sis­ters fall­ing be­tween the stars and the Earth is dra­ma­tized for the class. When the time comes to re­turn to camp, the stu­dents de­cide to brave the trail with­out flash­lights. As they stum­ble back, the only sounds are gig­gling and the cheep­ing of spring peeper frogs.

AN IM­PROMPTU STOP the next morn­ing takes the group to Peg­gys Cove. In the bus, faces and cam­eras are glued to the win­dows. The stu­dents have suc­cess­fully traded their wide swaths of prairie grass for the deep-blue At­lantic Ocean. “I had never seen the ocean be­fore!” says 14-year-old Ethan Enns when he later re­flects on the ex­pe­ri­ence. “To see how much wa­ter there is and that much space was amaz­ing. And see­ing the light­house was re­ally cool!” The site holds spe­cial sig­nif­i­cance to the group, as pic­tures of Nova Sco­tia and Peg­gys Cove hung in their class­room while they pre­pared for the video com­pe­ti­tion. With just 15 min­utes to ex­plore the coast, they take a class photo in front of the light­house to com­mem­o­rate the stop be­fore con­tin­u­ing on to Hal­i­fax’s Ci­tadel Na­tional His­toric Site. There, the stu­dents break for a lunch set on cream table­cloths with Macken­zie tar­tan run­ners — a nod to Fran­cis Hum­ber­ston Macken­zie, who had raised the 78th High­landers Reg­i­ment that was sta­tioned in Hal­i­fax by the late 1860s. As the class tours the ci­tadel af­ter­ward, guide Sergeant Philip Macisaac, who is dressed in a scar­let dou­blet and Macken­zie tar­tan kilt, takes them to the bar­racks’ or­derly room (which was for ad­min­is­tra­tive pur­poses), say­ing he needs some vol­un­teers. Mark Van Hier­den and Caleb Hoff­mann’s hands shoot up. They’re given parch­ment pa­per and pens and, fol­low­ing Macisaac’s in­struc­tions, sign their names in big swoop­ing loops. “OK! You’ve now signed up for the British mil­i­tary,” says the sergeant, who then en­sures the class looks the part. In the tailor shop, they learn about the his­tory of the uni­forms the sol­diers would have worn. Each rank and po­si­tion in the mil­i­tary had its own colours to dis­tin­guish po­si­tions, ex­plains Macisaac, who adds that sol­diers would have com­peted with each other in fash­ion: the fur­ther the rak­ish tilt of the hat, the more stylish you were. Some of the stu­dents tilt their hats. Af­ter a ghost tour through the rest of the ci­tadel, the troop spends the night just as the sol­diers would have: in the bar­racks. De­spite the gloomy jail-like cells, they re­port that they are un­afraid (al­though a plank fall­ing later in the evening makes every­body jump).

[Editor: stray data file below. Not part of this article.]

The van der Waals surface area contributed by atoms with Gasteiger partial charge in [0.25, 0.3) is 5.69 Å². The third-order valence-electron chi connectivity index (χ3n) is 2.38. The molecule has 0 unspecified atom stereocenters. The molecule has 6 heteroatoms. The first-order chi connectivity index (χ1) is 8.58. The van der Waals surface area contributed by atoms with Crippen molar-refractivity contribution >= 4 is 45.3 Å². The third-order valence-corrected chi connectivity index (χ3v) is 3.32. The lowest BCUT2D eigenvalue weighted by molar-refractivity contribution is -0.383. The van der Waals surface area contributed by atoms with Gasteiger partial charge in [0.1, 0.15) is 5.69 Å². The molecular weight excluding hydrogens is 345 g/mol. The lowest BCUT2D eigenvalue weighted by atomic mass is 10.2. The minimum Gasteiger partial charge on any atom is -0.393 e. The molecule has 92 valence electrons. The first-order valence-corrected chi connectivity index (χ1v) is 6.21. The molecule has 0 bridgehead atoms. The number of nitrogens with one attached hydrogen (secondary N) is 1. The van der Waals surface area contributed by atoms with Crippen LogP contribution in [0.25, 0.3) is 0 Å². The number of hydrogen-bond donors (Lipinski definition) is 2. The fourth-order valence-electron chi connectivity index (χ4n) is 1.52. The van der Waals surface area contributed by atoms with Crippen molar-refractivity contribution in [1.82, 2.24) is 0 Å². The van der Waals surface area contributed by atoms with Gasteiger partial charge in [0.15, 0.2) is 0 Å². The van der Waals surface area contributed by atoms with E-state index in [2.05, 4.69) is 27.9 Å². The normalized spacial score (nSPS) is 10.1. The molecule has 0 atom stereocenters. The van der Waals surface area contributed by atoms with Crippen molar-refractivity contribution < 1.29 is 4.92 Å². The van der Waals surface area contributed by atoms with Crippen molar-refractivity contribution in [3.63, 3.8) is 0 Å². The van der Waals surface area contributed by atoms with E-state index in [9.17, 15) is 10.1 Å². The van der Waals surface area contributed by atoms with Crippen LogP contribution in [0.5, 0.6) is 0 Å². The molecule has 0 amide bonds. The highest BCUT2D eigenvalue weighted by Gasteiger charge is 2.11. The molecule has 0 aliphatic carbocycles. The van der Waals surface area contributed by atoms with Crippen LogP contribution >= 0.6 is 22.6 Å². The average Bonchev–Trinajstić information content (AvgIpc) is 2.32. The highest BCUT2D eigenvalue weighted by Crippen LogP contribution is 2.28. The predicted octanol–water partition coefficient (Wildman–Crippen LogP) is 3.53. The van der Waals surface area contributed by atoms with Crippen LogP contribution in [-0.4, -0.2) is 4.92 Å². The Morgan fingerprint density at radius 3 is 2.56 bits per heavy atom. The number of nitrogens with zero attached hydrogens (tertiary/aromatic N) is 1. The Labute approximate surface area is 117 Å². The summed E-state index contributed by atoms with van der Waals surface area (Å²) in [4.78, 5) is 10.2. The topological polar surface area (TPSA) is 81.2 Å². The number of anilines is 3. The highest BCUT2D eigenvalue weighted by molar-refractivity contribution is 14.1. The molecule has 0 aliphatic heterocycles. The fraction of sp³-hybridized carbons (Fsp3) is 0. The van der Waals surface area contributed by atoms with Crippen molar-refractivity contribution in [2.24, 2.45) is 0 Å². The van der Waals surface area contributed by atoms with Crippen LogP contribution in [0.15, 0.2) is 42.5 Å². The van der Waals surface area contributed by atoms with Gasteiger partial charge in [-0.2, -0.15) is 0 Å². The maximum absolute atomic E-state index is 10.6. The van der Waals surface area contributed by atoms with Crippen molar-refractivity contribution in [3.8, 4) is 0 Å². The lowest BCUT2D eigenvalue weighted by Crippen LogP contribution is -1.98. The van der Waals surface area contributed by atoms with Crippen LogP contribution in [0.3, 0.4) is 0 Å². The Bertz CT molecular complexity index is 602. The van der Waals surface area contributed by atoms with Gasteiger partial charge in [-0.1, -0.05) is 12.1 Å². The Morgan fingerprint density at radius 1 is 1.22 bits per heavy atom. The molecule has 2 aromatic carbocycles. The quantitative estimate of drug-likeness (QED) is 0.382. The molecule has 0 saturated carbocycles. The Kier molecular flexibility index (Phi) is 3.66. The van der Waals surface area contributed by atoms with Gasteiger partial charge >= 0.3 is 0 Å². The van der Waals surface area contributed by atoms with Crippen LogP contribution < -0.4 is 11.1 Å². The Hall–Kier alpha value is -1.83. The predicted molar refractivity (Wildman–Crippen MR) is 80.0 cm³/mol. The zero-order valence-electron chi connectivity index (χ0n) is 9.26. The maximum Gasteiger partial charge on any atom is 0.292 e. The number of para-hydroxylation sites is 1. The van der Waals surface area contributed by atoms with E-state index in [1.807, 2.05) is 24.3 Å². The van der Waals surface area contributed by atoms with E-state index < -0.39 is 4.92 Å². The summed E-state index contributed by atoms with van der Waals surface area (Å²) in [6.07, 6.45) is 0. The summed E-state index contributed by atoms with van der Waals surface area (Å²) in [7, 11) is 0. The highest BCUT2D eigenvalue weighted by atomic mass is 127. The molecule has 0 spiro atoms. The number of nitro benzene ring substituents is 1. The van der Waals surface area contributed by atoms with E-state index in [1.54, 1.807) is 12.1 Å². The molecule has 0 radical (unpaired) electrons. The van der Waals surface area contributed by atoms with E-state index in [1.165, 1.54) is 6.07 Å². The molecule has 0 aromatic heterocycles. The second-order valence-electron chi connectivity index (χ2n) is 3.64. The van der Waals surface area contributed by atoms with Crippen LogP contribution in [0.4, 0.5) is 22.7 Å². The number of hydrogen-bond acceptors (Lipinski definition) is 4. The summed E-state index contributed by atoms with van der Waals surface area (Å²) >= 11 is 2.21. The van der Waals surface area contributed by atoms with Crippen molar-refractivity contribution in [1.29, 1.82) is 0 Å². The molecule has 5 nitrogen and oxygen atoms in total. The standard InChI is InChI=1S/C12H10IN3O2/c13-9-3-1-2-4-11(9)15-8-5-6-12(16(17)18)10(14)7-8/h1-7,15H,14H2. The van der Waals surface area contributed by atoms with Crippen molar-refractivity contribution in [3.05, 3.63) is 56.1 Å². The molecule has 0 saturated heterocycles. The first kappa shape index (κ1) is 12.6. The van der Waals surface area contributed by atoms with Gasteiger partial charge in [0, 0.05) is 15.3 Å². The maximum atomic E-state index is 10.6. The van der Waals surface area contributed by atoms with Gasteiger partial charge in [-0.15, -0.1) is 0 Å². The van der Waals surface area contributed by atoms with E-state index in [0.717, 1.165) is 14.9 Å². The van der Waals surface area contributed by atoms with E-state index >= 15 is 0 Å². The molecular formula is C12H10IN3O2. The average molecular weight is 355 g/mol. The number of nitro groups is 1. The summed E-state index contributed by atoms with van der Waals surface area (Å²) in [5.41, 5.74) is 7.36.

ON THE FI­NAL DAY of the trip, the class takes a short bus ride to visit Hal­i­fax’s Mar­itime Ma­rine Mu­seum of the At­lantic. There they tour a Ti­tanic ex­hibit and learn how to com­mu­ni­cate us­ing the in­ter­na­tional naval flag sys­tems and Morse code. While some find the ex­er­cises chal­leng­ing, oth­ers later say noth­ing was harder than hav­ing to put up with the rain that pours down dur­ing their free time. With this true Hal­i­fax send­off, the group heads to the air­port. Back in Leth­bridge, Over­beeke and her stu­dents hang a framed copy of the photo at Peg­gys Cove out­side their class­room. “I wouldn’t mind if we got another trip to go back!” says 13-year-old Chelsea Oye­bola. And maybe these young trav­ellers will re­turn some day, drawn back to the East Coast to trace the mem­o­ries of their Nova Sco­tia ad­ven­ture.


Clock­wise from op­po­site: In­ter­preters show the stu­dents how to raise a flag at the Hal­i­fax Ci­tadel; stand­ing at at­ten­tion in 78th High­landers uni­forms; a les­son in shin­gle­mak­ing at Port Royal; a Mi’kmaq drum­ming cir­cle near the set­tle­ment. pre­vi­ous...